New info provided by NSA

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WASHINGTON (AP) – After five months of resistance, the Bush administration provided new information to Congress on the National Security Agency’s eavesdropping Wednesday, hoping to help the architect of the controversial operations secure a new job as CIA chief.

Gen. Michael Hayden, who ran the NSA before becoming the nation’s No. 2 intelligence official last year, faces what will undoubtedly be the toughest public questioning of his 37-year government career at Thursday’s Senate Intelligence Committee confirmation hearing.

President Bush chose Hayden earlier this month to replace Porter Goss as director of the beleaguered CIA.

Hayden has come under fire in recent months for his stewardship of surveillance programs that he and others in the Bush administration say have helped stop terror attacks. Democrats and privacy advocates have questioned the price to civil liberties.

For the first time on Wednesday, the administration briefed the full House and Senate intelligence committees on the NSA’s no-warrant surveillance program. National Intelligence Director John Negroponte also declassified a list of 30 congressional briefings that have been held since NSA began the program after Sept. 11, 2001.

Until Wednesday, the sessions had never included more than a dozen members at any given meeting, with 31 members briefed in all since the surveillance program began in October 2001, according to the newly declassified list.

The Senate committee chairman, Pat Roberts, R-Kan., said it had become apparent that his entire committee needed to understand the NSA program before holding the hearing on Hayden, the NSA head from 1999 until 2005. “There was no way we could fulfill our collective constitutional responsibilities without that knowledge,” Roberts said.

Wednesday’s classified briefings were certain to have focused on efforts to monitor domestic calls when one participant is overseas and suspected of terrorism. But new questions also have emerged in the past week about the NSA’s efforts to analyze records of the telephone calls of ordinary Americans.

USA Today reported last week that three of the four major phone companies provided information on the calling records of millions of Americans. Two of the companies – Verizon Communications Inc. and BellSouth Corp. – have since disputed key assertions that they provided vast amounts of customer data to the NSA.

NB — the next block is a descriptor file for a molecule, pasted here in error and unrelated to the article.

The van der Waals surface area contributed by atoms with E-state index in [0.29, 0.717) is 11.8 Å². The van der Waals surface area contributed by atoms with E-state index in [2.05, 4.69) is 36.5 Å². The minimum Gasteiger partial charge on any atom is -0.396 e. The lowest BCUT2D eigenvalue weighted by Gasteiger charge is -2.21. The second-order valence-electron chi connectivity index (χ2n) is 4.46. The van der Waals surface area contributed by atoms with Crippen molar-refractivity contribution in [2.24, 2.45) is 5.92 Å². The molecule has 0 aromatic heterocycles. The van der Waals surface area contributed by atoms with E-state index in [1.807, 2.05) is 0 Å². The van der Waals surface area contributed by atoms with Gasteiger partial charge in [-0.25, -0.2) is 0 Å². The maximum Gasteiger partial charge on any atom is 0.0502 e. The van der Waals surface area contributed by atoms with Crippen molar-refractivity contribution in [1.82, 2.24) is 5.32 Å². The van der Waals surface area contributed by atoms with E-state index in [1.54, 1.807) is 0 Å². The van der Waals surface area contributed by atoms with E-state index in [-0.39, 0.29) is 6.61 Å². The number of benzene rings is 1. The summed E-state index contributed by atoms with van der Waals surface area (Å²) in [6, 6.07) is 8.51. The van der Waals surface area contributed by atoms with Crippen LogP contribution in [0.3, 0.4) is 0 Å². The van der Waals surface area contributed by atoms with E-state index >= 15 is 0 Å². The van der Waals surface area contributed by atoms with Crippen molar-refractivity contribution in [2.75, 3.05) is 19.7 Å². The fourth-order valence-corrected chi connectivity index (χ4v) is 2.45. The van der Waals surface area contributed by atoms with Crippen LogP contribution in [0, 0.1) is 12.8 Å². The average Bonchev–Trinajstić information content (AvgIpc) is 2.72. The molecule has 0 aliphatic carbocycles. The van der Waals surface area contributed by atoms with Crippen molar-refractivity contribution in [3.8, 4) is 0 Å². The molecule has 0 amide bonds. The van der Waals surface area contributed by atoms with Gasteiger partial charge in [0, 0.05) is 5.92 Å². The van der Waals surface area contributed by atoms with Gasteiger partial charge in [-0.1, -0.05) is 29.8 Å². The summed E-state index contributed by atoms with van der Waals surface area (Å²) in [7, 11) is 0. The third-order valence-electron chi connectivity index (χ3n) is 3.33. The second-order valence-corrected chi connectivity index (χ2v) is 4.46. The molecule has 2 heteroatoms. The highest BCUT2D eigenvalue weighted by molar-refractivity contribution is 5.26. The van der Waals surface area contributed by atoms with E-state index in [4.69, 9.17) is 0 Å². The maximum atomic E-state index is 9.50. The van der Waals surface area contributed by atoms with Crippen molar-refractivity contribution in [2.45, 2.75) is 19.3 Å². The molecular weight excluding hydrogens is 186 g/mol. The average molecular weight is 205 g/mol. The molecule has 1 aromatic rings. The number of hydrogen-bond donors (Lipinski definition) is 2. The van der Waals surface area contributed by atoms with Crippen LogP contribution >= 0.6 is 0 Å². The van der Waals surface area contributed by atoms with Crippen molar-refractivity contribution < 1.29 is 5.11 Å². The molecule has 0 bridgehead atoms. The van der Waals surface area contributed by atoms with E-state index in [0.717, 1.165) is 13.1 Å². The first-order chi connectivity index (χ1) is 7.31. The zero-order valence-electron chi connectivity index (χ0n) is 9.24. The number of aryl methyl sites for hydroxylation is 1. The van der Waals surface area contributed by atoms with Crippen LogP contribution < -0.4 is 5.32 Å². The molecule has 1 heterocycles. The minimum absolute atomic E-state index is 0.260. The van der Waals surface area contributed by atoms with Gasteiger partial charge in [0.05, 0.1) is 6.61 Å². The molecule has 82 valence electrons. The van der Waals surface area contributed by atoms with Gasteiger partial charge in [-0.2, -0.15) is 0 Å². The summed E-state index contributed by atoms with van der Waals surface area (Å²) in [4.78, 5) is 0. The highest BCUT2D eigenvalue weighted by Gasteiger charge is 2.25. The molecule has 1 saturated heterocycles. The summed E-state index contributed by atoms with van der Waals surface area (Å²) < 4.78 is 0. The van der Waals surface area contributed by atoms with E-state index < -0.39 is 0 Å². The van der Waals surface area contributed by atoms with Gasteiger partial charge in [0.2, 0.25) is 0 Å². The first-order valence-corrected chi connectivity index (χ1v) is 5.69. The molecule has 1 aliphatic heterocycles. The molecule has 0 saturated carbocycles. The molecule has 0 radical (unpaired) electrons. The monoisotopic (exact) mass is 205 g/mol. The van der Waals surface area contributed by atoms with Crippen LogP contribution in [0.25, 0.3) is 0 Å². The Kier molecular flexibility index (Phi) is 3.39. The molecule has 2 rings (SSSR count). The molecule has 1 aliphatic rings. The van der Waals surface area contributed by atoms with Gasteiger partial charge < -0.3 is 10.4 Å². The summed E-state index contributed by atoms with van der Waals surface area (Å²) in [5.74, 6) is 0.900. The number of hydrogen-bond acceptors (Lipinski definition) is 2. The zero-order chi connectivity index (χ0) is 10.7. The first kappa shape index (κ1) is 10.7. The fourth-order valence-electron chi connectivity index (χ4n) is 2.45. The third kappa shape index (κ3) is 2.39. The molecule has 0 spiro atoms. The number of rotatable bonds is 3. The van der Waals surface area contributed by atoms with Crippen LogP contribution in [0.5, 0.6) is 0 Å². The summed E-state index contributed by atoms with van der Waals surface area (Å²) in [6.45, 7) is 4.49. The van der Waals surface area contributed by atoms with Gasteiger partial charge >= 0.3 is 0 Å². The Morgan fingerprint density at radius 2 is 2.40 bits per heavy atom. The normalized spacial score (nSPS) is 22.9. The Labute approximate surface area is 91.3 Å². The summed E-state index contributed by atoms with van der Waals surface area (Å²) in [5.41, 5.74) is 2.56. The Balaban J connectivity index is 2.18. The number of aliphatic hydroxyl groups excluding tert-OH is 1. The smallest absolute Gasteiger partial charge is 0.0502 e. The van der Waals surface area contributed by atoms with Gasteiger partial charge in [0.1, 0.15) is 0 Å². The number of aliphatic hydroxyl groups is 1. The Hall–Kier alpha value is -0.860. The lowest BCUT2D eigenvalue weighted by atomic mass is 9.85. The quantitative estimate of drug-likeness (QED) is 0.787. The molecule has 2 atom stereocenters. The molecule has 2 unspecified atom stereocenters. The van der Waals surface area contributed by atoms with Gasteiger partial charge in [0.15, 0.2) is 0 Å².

In an interview, Rep. Mike Rogers, R-Mich., a former FBI agent and intelligence committee member, said: “I can assure you there are no customer records involved. None.” But he would not elaborate on the briefings he received.

“I think it was inaccurately reported and completely overblown about what is and what isn’t available to the NSA,” he said.

A former official familiar with NSA procedures, who spoke on condition of anonymity, said that since the 1970s the agency has made sure that when its systems collect information that is not relevant to foreign intelligence investigations no person can access it or use it in an inappropriate way.

The official said any information used by the agency would have been traced back to terror suspects or their associates, not information about Americans making doctor appointments or ordering pizzas.

Suggesting computers do the analysis, the official said, “No human being would ever look at the record.”

Democrats, however, aren’t yet sure. Sen. Carl Levin, D-Mich., said this week there are serious privacy concerns about the program. If the government maintains a database of Americans’ calls, he said, “that has got to be addressed.”

Sen. Ron Wyden, D-Ore., said his Wednesday session gave “new meaning to the concept known as a cram course.”

West Virginia Sen. Jay Rockefeller, the intelligence committee’s top Democrat, wrote Hayden Wednesday to lay out concerns regarding the general’s independence from the Bush administration, given his aggressive defense of the decision to conduct the warrantless monitoring.

“It is of the utmost importance that officials of the intelligence community avoid even the appearance of politicization, and that its senior leaders set an example,” wrote Rockefeller, who will miss Hayden’s hearing while recovering from back surgery.

He said he hoped Hayden would also explain how he plans to repair the CIA, which is struggling to find its footing after the 2004 overhaul law to reorganize the spy community. Rockefeller wants to be sure the Pentagon and CIA are adequately coordinating their classic spy operations, in which the Defense Department is taking an increasingly large role.

And Rockefeller wants better Iran intelligence. “The CIA, and the intelligence community as a whole, needs to be better positioned,” he said.



Associated Press writer Elizabeth White contributed to this report.

AP-ES-05-17-06 1729EDT


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